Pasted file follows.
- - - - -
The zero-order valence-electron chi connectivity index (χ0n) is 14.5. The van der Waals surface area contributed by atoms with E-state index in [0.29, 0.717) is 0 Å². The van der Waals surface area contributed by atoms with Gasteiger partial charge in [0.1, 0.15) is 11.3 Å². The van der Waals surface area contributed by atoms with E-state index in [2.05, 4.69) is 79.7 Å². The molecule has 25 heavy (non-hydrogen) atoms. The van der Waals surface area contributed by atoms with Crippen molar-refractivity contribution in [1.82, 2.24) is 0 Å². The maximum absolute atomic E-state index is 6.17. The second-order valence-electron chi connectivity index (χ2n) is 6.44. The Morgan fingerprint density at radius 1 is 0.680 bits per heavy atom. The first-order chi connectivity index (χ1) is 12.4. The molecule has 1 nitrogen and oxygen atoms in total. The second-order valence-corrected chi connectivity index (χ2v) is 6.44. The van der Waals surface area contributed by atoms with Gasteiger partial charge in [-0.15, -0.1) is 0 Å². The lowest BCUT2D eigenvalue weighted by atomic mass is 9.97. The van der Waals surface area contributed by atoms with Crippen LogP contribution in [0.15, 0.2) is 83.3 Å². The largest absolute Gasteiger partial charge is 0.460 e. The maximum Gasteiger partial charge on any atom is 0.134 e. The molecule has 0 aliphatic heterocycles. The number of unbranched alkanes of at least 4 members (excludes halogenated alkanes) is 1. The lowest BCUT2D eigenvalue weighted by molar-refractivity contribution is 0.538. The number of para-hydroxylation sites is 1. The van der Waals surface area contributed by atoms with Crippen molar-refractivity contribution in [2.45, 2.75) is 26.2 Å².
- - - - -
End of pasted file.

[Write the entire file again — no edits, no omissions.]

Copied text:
The zero-order valence-electron chi connectivity index (χ0n) is 14.5. The van der Waals surface area contributed by atoms with E-state index in [0.29, 0.717) is 0 Å². The van der Waals surface area contributed by atoms with Gasteiger partial charge in [0.1, 0.15) is 11.3 Å². The van der Waals surface area contributed by atoms with E-state index in [2.05, 4.69) is 79.7 Å². The molecule has 25 heavy (non-hydrogen) atoms. The van der Waals surface area contributed by atoms with Crippen molar-refractivity contribution in [1.82, 2.24) is 0 Å². The maximum absolute atomic E-state index is 6.17. The second-order valence-electron chi connectivity index (χ2n) is 6.44. The Morgan fingerprint density at radius 1 is 0.680 bits per heavy atom. The first-order chi connectivity index (χ1) is 12.4. The molecule has 1 nitrogen and oxygen atoms in total. The second-order valence-corrected chi connectivity index (χ2v) is 6.44. The van der Waals surface area contributed by atoms with Gasteiger partial charge in [-0.15, -0.1) is 0 Å². The lowest BCUT2D eigenvalue weighted by atomic mass is 9.97. The van der Waals surface area contributed by atoms with Crippen LogP contribution in [0.15, 0.2) is 83.3 Å². The largest absolute Gasteiger partial charge is 0.460 e. The maximum Gasteiger partial charge on any atom is 0.134 e. The molecule has 0 aliphatic heterocycles. The number of unbranched alkanes of at least 4 members (excludes halogenated alkanes) is 1. The lowest BCUT2D eigenvalue weighted by molar-refractivity contribution is 0.538. The number of para-hydroxylation sites is 1. The van der Waals surface area contributed by atoms with Crippen molar-refractivity contribution in [2.45, 2.75) is 26.2 Å².